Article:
November 27, 2019

Uganda Dumps 33 Rwandans At Cyanika Border

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Rwandans brought by Ugandan security personnel and dumped at Cyanika border this Wednesday evening

A total of 33 Rwandan were this Wednesday evening brought in lorries and dumped at Cyanika border, in Burera district, which neighbors Kisoro district of Uganda.

Northern Province Governor Jean-Marie Vianney Gatabazi, who rushed to the border to receive them, said the deportees were ferried from prison in Kisoro town. It is hours and hours drive apart from Cyanika border.

“….after confiscating all their belongings and separating them from loved ones, they were packed in lorries and dumped at border,” said Gatabazi on Twitter, with photos.

Since the past weekend, there are conflicting reports as to what is happening to Rwandans in Kisoro district. First, Uganda media reported that there were Rwandans who had crossed into Uganda fleeing. Pictures shared showed groups of mostly men seated amid heavy military guard.

On Monday, media in Rwanda reported that over 150 people of alleged Rwandan origin had been arrested in Kisoro district where they had been living for years. The evening that day, Governor Gatabazi said he was at Cyanika border receiving Rwandans who were escaping persecution on Ugandan side.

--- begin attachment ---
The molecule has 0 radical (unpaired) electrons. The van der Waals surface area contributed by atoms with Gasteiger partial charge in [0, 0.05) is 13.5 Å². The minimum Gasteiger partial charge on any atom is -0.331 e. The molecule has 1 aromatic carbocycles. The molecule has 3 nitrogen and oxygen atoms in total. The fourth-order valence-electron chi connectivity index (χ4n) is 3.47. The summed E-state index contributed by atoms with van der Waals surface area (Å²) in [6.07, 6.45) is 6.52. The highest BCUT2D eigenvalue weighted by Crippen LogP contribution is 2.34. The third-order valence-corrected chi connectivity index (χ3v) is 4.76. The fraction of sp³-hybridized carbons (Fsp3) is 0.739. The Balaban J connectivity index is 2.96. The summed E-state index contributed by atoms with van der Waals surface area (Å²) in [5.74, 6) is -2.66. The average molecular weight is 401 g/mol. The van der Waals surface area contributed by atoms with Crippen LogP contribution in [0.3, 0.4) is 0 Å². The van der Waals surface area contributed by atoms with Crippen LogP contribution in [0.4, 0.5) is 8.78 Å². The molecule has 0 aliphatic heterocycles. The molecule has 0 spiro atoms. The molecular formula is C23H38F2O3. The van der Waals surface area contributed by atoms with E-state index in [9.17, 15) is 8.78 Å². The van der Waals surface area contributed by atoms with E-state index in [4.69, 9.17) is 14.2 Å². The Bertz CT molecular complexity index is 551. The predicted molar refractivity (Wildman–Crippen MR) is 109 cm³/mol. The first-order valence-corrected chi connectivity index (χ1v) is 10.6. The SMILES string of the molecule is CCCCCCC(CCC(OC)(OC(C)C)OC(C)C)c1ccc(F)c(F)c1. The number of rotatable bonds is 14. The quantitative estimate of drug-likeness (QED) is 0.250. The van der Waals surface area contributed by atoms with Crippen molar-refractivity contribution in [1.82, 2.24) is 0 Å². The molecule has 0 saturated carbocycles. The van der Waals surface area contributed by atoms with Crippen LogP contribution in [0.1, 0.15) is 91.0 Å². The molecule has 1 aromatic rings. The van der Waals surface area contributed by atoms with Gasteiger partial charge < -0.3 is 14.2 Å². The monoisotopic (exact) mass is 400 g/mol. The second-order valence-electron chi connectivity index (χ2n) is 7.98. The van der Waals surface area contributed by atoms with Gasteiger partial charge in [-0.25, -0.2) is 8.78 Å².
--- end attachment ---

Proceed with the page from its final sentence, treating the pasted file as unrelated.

“….I was in Cyanika and met those who escaped and others deported, very hard to understand their pain and how they managed to survive from armed soldiers and long distances in [Uganda], some of them separated with their children and husbands,” said Gatabazi on Monday night, accompanied by photos he had taken at border of arrivals.

On Monday night at Cyanika border, Northern Province Governor Jean-Marie Vianney Gatabazi speaks to desperate Rwandans who had crossed from Uganda side

Then on Tuesday, other Ugandan media also reported that 32 Rwandans and Congolese had been detained and would be deported.

Amid differing versions of information about what is happening to Rwandans in Uganda, it is increasingly becoming difficult to separate facts from government propaganda.

Both Rwandan and Ugandan governments have agreed, as par the Angola MoU between President Paul Kagame and Uganda’s Yoweri Museveni, that “negative propaganda” is one of the key issues that need settling.

But three months later, what each country has done is block all online media from the other.

Since February when the current fallout started, dozens and dozens of Rwandans have been deported. In one of the major incidents, up to 40 pastors of the Pentecostal Church of Rwanda or ADEPR, which had been operating in Uganda for over a decade, were deported.

Less than 5 Ugandans have been deported from Rwanda.

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